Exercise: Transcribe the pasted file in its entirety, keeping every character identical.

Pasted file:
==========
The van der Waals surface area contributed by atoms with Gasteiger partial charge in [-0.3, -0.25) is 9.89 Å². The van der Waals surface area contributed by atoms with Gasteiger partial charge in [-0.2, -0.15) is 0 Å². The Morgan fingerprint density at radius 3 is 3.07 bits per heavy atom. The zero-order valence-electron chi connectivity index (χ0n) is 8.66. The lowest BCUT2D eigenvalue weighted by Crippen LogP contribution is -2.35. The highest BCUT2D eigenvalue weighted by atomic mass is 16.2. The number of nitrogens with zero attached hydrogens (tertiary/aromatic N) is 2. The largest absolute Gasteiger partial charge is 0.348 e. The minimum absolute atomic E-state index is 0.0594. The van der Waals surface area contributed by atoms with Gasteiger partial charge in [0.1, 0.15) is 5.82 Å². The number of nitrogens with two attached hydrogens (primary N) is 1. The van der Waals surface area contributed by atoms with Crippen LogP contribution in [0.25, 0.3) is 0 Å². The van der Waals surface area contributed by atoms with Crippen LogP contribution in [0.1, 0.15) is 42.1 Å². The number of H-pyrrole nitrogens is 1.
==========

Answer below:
The van der Waals surface area contributed by atoms with Gasteiger partial charge in [-0.3, -0.25) is 9.89 Å². The van der Waals surface area contributed by atoms with Gasteiger partial charge in [-0.2, -0.15) is 0 Å². The Morgan fingerprint density at radius 3 is 3.07 bits per heavy atom. The zero-order valence-electron chi connectivity index (χ0n) is 8.66. The lowest BCUT2D eigenvalue weighted by Crippen LogP contribution is -2.35. The highest BCUT2D eigenvalue weighted by atomic mass is 16.2. The number of nitrogens with zero attached hydrogens (tertiary/aromatic N) is 2. The largest absolute Gasteiger partial charge is 0.348 e. The minimum absolute atomic E-state index is 0.0594. The van der Waals surface area contributed by atoms with Gasteiger partial charge in [0.1, 0.15) is 5.82 Å². The number of nitrogens with two attached hydrogens (primary N) is 1. The van der Waals surface area contributed by atoms with Crippen LogP contribution in [0.25, 0.3) is 0 Å². The van der Waals surface area contributed by atoms with Crippen LogP contribution in [0.1, 0.15) is 42.1 Å². The number of H-pyrrole nitrogens is 1.